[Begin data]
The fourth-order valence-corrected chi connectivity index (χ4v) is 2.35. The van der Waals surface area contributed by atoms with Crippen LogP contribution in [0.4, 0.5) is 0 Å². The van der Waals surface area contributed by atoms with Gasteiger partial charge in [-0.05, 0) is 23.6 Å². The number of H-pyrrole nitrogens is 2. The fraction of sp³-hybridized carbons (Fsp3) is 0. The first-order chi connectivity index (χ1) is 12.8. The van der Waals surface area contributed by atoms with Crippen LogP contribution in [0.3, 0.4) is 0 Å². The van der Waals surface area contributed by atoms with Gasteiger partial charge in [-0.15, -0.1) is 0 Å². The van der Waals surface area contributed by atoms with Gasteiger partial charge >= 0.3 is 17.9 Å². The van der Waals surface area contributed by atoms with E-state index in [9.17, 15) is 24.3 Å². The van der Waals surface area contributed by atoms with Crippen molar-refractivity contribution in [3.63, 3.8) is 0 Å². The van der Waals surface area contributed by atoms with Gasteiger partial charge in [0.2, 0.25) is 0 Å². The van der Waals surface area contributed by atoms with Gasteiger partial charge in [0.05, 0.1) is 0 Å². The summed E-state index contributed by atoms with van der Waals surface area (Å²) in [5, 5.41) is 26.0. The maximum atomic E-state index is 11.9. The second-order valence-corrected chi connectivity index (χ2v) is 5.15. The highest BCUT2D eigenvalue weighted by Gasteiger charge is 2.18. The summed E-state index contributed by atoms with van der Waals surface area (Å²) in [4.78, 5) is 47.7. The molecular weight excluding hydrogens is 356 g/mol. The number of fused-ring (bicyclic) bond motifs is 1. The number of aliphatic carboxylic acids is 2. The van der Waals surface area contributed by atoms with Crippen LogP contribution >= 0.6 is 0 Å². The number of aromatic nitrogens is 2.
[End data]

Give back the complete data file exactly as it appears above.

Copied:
The fourth-order valence-corrected chi connectivity index (χ4v) is 2.35. The van der Waals surface area contributed by atoms with Crippen LogP contribution in [0.4, 0.5) is 0 Å². The van der Waals surface area contributed by atoms with Gasteiger partial charge in [-0.05, 0) is 23.6 Å². The number of H-pyrrole nitrogens is 2. The fraction of sp³-hybridized carbons (Fsp3) is 0. The first-order chi connectivity index (χ1) is 12.8. The van der Waals surface area contributed by atoms with Crippen LogP contribution in [0.3, 0.4) is 0 Å². The van der Waals surface area contributed by atoms with Gasteiger partial charge in [-0.15, -0.1) is 0 Å². The van der Waals surface area contributed by atoms with Gasteiger partial charge >= 0.3 is 17.9 Å². The van der Waals surface area contributed by atoms with E-state index in [9.17, 15) is 24.3 Å². The van der Waals surface area contributed by atoms with Crippen molar-refractivity contribution in [3.63, 3.8) is 0 Å². The van der Waals surface area contributed by atoms with Gasteiger partial charge in [0.2, 0.25) is 0 Å². The van der Waals surface area contributed by atoms with Gasteiger partial charge in [0.05, 0.1) is 0 Å². The summed E-state index contributed by atoms with van der Waals surface area (Å²) in [5, 5.41) is 26.0. The maximum atomic E-state index is 11.9. The second-order valence-corrected chi connectivity index (χ2v) is 5.15. The highest BCUT2D eigenvalue weighted by Gasteiger charge is 2.18. The summed E-state index contributed by atoms with van der Waals surface area (Å²) in [4.78, 5) is 47.7. The molecular weight excluding hydrogens is 356 g/mol. The number of fused-ring (bicyclic) bond motifs is 1. The number of aliphatic carboxylic acids is 2. The van der Waals surface area contributed by atoms with Crippen LogP contribution >= 0.6 is 0 Å². The number of aromatic nitrogens is 2.